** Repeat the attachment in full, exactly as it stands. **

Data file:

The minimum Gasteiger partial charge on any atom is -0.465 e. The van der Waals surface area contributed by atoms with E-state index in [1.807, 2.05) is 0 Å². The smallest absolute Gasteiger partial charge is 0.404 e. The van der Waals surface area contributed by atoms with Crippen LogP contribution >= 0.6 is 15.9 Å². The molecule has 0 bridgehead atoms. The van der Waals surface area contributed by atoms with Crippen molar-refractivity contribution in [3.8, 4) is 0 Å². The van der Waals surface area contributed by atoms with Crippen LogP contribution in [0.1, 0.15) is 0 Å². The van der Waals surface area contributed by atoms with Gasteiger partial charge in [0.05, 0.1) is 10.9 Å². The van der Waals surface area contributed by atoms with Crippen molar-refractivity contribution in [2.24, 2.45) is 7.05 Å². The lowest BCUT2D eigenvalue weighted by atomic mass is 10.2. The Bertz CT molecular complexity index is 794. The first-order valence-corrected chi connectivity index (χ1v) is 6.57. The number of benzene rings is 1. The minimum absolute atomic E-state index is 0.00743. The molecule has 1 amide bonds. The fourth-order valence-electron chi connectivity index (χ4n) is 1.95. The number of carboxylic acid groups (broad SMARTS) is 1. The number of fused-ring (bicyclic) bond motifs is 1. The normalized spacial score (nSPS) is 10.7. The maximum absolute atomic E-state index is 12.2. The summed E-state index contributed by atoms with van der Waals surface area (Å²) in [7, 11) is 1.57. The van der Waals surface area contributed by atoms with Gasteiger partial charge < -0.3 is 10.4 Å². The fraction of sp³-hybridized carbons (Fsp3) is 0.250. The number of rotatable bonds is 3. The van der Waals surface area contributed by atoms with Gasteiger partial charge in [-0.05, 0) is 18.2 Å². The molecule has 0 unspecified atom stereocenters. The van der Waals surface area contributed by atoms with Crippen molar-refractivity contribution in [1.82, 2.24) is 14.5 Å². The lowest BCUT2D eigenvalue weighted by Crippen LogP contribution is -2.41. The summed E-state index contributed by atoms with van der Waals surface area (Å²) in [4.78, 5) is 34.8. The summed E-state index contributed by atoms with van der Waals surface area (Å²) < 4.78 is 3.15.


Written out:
The minimum Gasteiger partial charge on any atom is -0.465 e. The van der Waals surface area contributed by atoms with E-state index in [1.807, 2.05) is 0 Å². The smallest absolute Gasteiger partial charge is 0.404 e. The van der Waals surface area contributed by atoms with Crippen LogP contribution >= 0.6 is 15.9 Å². The molecule has 0 bridgehead atoms. The van der Waals surface area contributed by atoms with Crippen molar-refractivity contribution in [3.8, 4) is 0 Å². The van der Waals surface area contributed by atoms with Crippen LogP contribution in [0.1, 0.15) is 0 Å². The van der Waals surface area contributed by atoms with Gasteiger partial charge in [0.05, 0.1) is 10.9 Å². The van der Waals surface area contributed by atoms with Crippen molar-refractivity contribution in [2.24, 2.45) is 7.05 Å². The lowest BCUT2D eigenvalue weighted by atomic mass is 10.2. The Bertz CT molecular complexity index is 794. The first-order valence-corrected chi connectivity index (χ1v) is 6.57. The number of benzene rings is 1. The minimum absolute atomic E-state index is 0.00743. The molecule has 1 amide bonds. The fourth-order valence-electron chi connectivity index (χ4n) is 1.95. The number of carboxylic acid groups (broad SMARTS) is 1. The number of fused-ring (bicyclic) bond motifs is 1. The normalized spacial score (nSPS) is 10.7. The maximum absolute atomic E-state index is 12.2. The summed E-state index contributed by atoms with van der Waals surface area (Å²) in [7, 11) is 1.57. The van der Waals surface area contributed by atoms with Gasteiger partial charge < -0.3 is 10.4 Å². The fraction of sp³-hybridized carbons (Fsp3) is 0.250. The number of rotatable bonds is 3. The van der Waals surface area contributed by atoms with Gasteiger partial charge in [-0.05, 0) is 18.2 Å². The molecule has 0 unspecified atom stereocenters. The van der Waals surface area contributed by atoms with Crippen molar-refractivity contribution in [1.82, 2.24) is 14.5 Å². The lowest BCUT2D eigenvalue weighted by Crippen LogP contribution is -2.41. The summed E-state index contributed by atoms with van der Waals surface area (Å²) in [4.78, 5) is 34.8. The summed E-state index contributed by atoms with van der Waals surface area (Å²) < 4.78 is 3.15.